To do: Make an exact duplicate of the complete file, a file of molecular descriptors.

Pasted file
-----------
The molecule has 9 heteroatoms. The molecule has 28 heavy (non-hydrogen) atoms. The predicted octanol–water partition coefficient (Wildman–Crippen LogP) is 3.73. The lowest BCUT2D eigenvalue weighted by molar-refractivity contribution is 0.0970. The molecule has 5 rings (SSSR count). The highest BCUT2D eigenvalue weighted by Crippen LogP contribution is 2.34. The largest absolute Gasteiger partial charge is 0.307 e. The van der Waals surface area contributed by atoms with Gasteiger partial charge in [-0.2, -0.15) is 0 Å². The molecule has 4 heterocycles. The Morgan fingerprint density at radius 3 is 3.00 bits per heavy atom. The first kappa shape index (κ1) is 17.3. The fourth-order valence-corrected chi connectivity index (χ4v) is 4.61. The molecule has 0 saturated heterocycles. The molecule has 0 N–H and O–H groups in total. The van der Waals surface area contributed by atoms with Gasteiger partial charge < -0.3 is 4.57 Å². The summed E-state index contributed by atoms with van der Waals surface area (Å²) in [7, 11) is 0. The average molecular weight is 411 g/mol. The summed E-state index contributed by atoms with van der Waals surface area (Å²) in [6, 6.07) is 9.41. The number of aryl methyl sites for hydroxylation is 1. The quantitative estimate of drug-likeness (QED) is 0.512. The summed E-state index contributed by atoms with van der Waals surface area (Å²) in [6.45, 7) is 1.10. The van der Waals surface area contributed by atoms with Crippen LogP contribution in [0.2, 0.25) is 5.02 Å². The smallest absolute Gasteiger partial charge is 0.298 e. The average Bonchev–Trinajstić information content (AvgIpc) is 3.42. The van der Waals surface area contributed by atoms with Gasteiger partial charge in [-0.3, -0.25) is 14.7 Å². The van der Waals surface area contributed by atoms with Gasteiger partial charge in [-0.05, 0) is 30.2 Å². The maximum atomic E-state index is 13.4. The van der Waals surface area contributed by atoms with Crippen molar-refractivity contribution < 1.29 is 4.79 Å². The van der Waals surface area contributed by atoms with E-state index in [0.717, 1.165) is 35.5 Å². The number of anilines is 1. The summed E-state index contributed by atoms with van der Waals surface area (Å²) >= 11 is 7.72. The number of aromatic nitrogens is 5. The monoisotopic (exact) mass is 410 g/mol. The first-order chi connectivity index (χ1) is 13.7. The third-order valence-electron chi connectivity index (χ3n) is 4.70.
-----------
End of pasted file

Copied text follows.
The molecule has 9 heteroatoms. The molecule has 28 heavy (non-hydrogen) atoms. The predicted octanol–water partition coefficient (Wildman–Crippen LogP) is 3.73. The lowest BCUT2D eigenvalue weighted by molar-refractivity contribution is 0.0970. The molecule has 5 rings (SSSR count). The highest BCUT2D eigenvalue weighted by Crippen LogP contribution is 2.34. The largest absolute Gasteiger partial charge is 0.307 e. The van der Waals surface area contributed by atoms with Gasteiger partial charge in [-0.2, -0.15) is 0 Å². The molecule has 4 heterocycles. The Morgan fingerprint density at radius 3 is 3.00 bits per heavy atom. The first kappa shape index (κ1) is 17.3. The fourth-order valence-corrected chi connectivity index (χ4v) is 4.61. The molecule has 0 saturated heterocycles. The molecule has 0 N–H and O–H groups in total. The van der Waals surface area contributed by atoms with Gasteiger partial charge < -0.3 is 4.57 Å². The summed E-state index contributed by atoms with van der Waals surface area (Å²) in [7, 11) is 0. The average molecular weight is 411 g/mol. The summed E-state index contributed by atoms with van der Waals surface area (Å²) in [6, 6.07) is 9.41. The number of aryl methyl sites for hydroxylation is 1. The quantitative estimate of drug-likeness (QED) is 0.512. The summed E-state index contributed by atoms with van der Waals surface area (Å²) in [6.45, 7) is 1.10. The van der Waals surface area contributed by atoms with Crippen LogP contribution in [0.2, 0.25) is 5.02 Å². The smallest absolute Gasteiger partial charge is 0.298 e. The average Bonchev–Trinajstić information content (AvgIpc) is 3.42. The van der Waals surface area contributed by atoms with Gasteiger partial charge in [-0.3, -0.25) is 14.7 Å². The van der Waals surface area contributed by atoms with Gasteiger partial charge in [-0.05, 0) is 30.2 Å². The maximum atomic E-state index is 13.4. The van der Waals surface area contributed by atoms with Crippen molar-refractivity contribution < 1.29 is 4.79 Å². The van der Waals surface area contributed by atoms with E-state index in [0.717, 1.165) is 35.5 Å². The number of anilines is 1. The summed E-state index contributed by atoms with van der Waals surface area (Å²) >= 11 is 7.72. The number of aromatic nitrogens is 5. The monoisotopic (exact) mass is 410 g/mol. The first-order chi connectivity index (χ1) is 13.7. The third-order valence-electron chi connectivity index (χ3n) is 4.70.